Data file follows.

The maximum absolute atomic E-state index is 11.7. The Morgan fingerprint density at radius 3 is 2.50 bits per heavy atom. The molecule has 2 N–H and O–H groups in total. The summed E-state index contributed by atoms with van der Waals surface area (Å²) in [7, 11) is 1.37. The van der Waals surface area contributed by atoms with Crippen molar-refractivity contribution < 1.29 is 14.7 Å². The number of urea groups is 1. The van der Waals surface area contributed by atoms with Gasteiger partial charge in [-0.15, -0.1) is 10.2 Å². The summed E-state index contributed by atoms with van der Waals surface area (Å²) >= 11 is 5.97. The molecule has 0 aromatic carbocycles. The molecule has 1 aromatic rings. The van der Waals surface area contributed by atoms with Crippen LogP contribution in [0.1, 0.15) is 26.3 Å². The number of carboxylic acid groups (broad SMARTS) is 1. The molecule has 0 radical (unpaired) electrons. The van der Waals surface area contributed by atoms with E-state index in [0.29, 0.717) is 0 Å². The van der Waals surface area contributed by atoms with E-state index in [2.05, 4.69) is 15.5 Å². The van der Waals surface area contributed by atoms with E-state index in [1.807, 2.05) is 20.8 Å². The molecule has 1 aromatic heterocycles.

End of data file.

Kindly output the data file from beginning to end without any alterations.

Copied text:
The maximum absolute atomic E-state index is 11.7. The Morgan fingerprint density at radius 3 is 2.50 bits per heavy atom. The molecule has 2 N–H and O–H groups in total. The summed E-state index contributed by atoms with van der Waals surface area (Å²) in [7, 11) is 1.37. The van der Waals surface area contributed by atoms with Crippen molar-refractivity contribution < 1.29 is 14.7 Å². The number of urea groups is 1. The van der Waals surface area contributed by atoms with Gasteiger partial charge in [-0.15, -0.1) is 10.2 Å². The summed E-state index contributed by atoms with van der Waals surface area (Å²) >= 11 is 5.97. The molecule has 0 aromatic carbocycles. The molecule has 1 aromatic rings. The van der Waals surface area contributed by atoms with Crippen LogP contribution in [0.1, 0.15) is 26.3 Å². The number of carboxylic acid groups (broad SMARTS) is 1. The molecule has 0 radical (unpaired) electrons. The van der Waals surface area contributed by atoms with E-state index in [0.29, 0.717) is 0 Å². The van der Waals surface area contributed by atoms with E-state index in [2.05, 4.69) is 15.5 Å². The van der Waals surface area contributed by atoms with E-state index in [1.807, 2.05) is 20.8 Å². The molecule has 1 aromatic heterocycles.